Sauna is an essential part of the Finnish identity and the way of life. In fact, one could say that if you don’t know sauna, you don’t know the Finnish culture. Dim lights, wooden scents and the soft cleansing steam are all part of the traditional Finnish sauna experience – and so is nudity, dipping yourself in an icy lake and whipping your skin with birch twigs. Learn more about the wonders and peculiarities of the Finnish sauna culture in this article!
Finland and its many many saunas
Ok if we’re being entirely honest, sauna is not just a Finnish concept. Various types of warm bathing places have existed in other cultures as well, such as thermal baths in ancient Rome or hammams in the Middle East. However, saunas as we know them today have existed in Finland for centuries. In fact, unlike in many other cultures with sauna-type of traditions, the Finnish sauna has thrived throughout the centuries, becoming an inseparable part of our national culture. Today sauna still brings together people from all walks of life regardless of their age, gender or social status – a good example of an equal activity in our equal society.
There are about 3,2 million saunas in Finland, a country with a population of 5,5 million. Saunas can be found in private apartments, summer cottages and in corporate headquarters. Even our president and the prime minister have official saunas. The Finnish sauna was also added to the UNESCO Intangible Cultural Heritage Lists in 2020, ensuring the vitality of the sauna tradition and highlighting its cultural importance. Needless to say that saunas are a pretty big thing for us Finns.
A traditional Finnish sauna building.
Most traditionally the Finnish sauna is a small wooden cabin on a lake or sea shore, separate from the main building. This is the type of sauna you can find in virtually every summer cottage – which are also very common in Finland. The sauna itself is a room with wooden walls, ceiling and benches to sit or lay on. The room is heated by burning wood, preferably chopped birch, in a stove (‘kiuas’) or by using an electric stove.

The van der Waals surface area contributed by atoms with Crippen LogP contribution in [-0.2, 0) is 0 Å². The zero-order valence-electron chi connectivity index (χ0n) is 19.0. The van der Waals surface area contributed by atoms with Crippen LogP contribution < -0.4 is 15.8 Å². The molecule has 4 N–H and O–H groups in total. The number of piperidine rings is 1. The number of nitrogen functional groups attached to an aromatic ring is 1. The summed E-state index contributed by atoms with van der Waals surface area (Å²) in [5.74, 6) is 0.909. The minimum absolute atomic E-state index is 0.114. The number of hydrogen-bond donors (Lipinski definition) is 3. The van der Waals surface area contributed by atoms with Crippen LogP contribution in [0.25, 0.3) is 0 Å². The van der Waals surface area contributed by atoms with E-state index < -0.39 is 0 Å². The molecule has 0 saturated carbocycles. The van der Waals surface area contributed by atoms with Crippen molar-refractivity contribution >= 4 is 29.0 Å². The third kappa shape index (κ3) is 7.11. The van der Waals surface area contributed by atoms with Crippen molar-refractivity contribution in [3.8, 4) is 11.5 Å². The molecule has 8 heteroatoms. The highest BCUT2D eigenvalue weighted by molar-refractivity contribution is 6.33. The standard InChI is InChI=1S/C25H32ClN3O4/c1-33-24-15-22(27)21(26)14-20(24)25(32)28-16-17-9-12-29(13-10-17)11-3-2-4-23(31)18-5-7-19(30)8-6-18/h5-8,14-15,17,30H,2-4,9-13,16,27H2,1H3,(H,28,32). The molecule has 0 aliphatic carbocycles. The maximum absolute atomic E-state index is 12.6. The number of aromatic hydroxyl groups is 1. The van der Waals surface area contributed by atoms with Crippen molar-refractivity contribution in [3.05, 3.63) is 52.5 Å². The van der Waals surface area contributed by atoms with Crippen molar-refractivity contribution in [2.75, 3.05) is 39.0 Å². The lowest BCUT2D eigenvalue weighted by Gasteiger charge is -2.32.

Finnish sauna mythology and sauna rituals
In the Finnish culture sauna has been regarded almost as a holy place which has special healing powers. Sauna was at the same time a place to heal sicknesses, to give birth and to cleanse maidens before sending them off to marriage (a tradition which is actually still common in modern-day bachelorette parties in Finland).
As people were quite superstitious in the olden days, sauna was considered to be the home of spirits and elves. Elves were kind of like little house gods that protected – or hurt – people, depending on how they were treated. Elves were considered the masters of the sauna building that would protect the sauna from unwanted visitors or accidents. In exchange for protection the elves needed to be respected: in many houses it was the custom to greet the elf when entering the sauna or ask permission to warm up the sauna.
In the olden days, löyly was considered to have either healing or destructive powers – depending on how you behaved in sauna.
Löyly (= throwing water on the stove to increase the humidity in the sauna) was thought to originate from the daughter of air and the goddess of haze, Auteretar (autere=haze). Sauna spells that paid homage to Auteretar or her son Auterinen were also a common ritual. These spells were uttered before entering the sauna to prevent the bad löyly that stroke to wounds and ailments and to welcome the good löyly.